Humans have been harnessing the power of machines for aeons. From early agricultural contraptions to modern day manufacturing process lines; we have benefitted from using these tools to make our outputs harder, better, faster, stronger… (I hope the irony of using lyrics from a song by two men dressed as robots isn’t lost on you). 

But what about the modern day machine, fuelled by data and computing power as opposed to steam or petrol? In our recent IAB SEA+India New Media Working Group meeting we discussed the application of Artificial Intelligence (AI), machine learning and automation in marketing, with a view to debating some of the harder questions that come with the use of such technologies. 


Looking at use cases like automated bidding in SA360, machine learning lookalike modelling or Facebook’s optimisation algorithm we can safely say that machines have improved efficiency in the delivery of digital media. 

Machines are finding quicker ways to help us get results, but as so many processes and outcomes are now so easily optimised we need to bring that level of efficiency to delivering business outcomes as opposed to just media success. Modelling value, propensities and building predictive marketing models are the next frontiers to go mainstream; and whilst pockets of excellence exist today there is more that can and will be done in this space. 

Yes, optimising in a media channel for sales may see net positive outcomes in revenue for a business that is end to end digital; but what about bridging the online/offline challenge or using machine learning to qualify & drive prospects through the entire marketing funnel (and engage with them in the perfect way at any point in their customer journey)? 

There is no doubt that machines have improved our ways of working in the industry, but now the focus seems to be on making machines more effective and delivering impact where it matters most to the bottom line, as opposed to an efficiency in process or workflow.


What about when things go wrong? What if a machine learning model never gets it right or causes overspend, campaign issues and is detrimental to achieving success?

Our group unanimously concluded that there is a growing need for a layer of accountability beyond the machine. Of course, in the agency world if a buying platform AI model doesn’t perform then it is inevitably the agency stakeholders that are accountable, but perhaps on growing occasions there is no identifiable cause for the underperformance. Instances of machines not doing what we intend them to do are common (see examples from Amazon & Microsoft), but we have to ask if the machines were set up for success and given every possible piece of programming to ensure positive and expected outcomes. 

We need to always recognise that until there is a truly sentient machine, humans have to take responsibility for the actions of the technology. We are still the ones who set the rules, create the parameters and build the decisioning logic. We must give the machine the appropriate guidance and support in order to execute on its objectives; and thus we are responsible for the outcomes of the technology.  


Creativity as it transpires means something different to everyone. Some in our discussion posited that just because something is new or original does not necessarily mean it is creative. For example: if a machine is shown all the paintings of Van Gogh and then creates a new picture in the same exact style, you could argue this isn’t creativity. The machine was operating solely within set parameters and the creativity is calculated and ‘programmed’.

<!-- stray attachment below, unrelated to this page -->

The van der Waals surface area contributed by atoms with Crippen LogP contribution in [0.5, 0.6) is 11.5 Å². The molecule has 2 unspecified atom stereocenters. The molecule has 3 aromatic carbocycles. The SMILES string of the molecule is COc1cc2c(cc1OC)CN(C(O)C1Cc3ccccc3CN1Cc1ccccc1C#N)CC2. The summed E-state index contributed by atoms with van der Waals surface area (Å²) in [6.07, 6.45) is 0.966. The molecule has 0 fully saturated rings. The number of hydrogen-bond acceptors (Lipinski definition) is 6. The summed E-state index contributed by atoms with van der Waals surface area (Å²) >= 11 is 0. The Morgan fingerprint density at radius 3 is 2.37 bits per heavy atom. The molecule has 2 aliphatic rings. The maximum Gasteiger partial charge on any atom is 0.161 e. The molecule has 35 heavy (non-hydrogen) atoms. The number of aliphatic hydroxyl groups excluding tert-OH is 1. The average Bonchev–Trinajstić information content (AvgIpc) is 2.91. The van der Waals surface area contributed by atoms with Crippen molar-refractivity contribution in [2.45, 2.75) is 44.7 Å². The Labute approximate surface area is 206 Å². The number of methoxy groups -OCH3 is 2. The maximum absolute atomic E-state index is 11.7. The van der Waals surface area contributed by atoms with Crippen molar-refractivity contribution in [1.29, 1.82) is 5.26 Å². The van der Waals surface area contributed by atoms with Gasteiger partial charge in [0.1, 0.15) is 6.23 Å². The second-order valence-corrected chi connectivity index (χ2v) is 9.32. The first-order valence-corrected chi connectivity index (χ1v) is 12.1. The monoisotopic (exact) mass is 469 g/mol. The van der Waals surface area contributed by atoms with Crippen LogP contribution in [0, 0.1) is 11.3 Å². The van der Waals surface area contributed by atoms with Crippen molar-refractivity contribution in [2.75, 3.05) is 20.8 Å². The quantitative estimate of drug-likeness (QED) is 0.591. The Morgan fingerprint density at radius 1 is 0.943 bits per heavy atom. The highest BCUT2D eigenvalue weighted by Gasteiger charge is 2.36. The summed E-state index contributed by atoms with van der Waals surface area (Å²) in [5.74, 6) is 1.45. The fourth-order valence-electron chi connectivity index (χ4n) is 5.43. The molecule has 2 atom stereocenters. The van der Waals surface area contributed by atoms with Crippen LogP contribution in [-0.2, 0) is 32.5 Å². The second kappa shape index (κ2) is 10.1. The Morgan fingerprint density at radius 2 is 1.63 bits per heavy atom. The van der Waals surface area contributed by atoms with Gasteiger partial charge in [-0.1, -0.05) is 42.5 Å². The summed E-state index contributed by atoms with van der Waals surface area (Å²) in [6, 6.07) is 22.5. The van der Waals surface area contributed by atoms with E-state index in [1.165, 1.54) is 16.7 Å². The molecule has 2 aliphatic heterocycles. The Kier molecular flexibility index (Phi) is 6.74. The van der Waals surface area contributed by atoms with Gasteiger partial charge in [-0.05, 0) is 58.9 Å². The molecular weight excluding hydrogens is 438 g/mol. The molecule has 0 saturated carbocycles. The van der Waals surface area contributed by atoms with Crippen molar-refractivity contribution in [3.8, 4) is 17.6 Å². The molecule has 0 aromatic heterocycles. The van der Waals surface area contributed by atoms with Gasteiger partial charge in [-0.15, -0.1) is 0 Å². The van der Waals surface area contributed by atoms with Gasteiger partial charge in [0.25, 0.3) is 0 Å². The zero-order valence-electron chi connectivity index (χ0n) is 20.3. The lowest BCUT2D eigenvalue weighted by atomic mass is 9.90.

But isn’t this how we operate as humans? We can only use what is in our world, our universe for inspiration, as the genesis of human creativity has to come from the known (otherwise how does the spark, the initial idea come to exist in our minds?). It is indeed true that we often don’t know what has caused the creativity, and the ‘Eureka!’ moment often is hard to trace back to the root instigator or the multiple layers of influence that led to the moment of creativity.


One ad creative example was tabled and the notion proposed that a machine could in no way have delivered such reactivity, humour and relevancy. The Marmite ad during the 2019 Ashes series that was all parts tongue-in-cheek, topical and just blatantly funny is a demonstration of the powers of human creativity and how context really is critical for landing something resonant or impactful. 

Yes, a machine could make an attempt at humour, but would it be culturally respective, topically relevant and land in the same way that this ad did? How many variables, parameters or other inputs would a machine need in order to pull together something so good? How long would it take? Most pertinently, could a machine ever produce something this good? The group didn’t seem to think so.

AI can now write Search ad copies that are more relevant for user queries, and dynamic creative optimisation can create combinations of words & images matched to data & intent signals from a consumer; but the jury is still out on whether achieving true creativity is possible with machines. After all, it all depends on who you ask; creativity is in the eye of the beholder.


This thought leadership article was written by Jack Cantwell, Client Director at iProspect. He is a member of the IAB SEA+India New Media Working Group.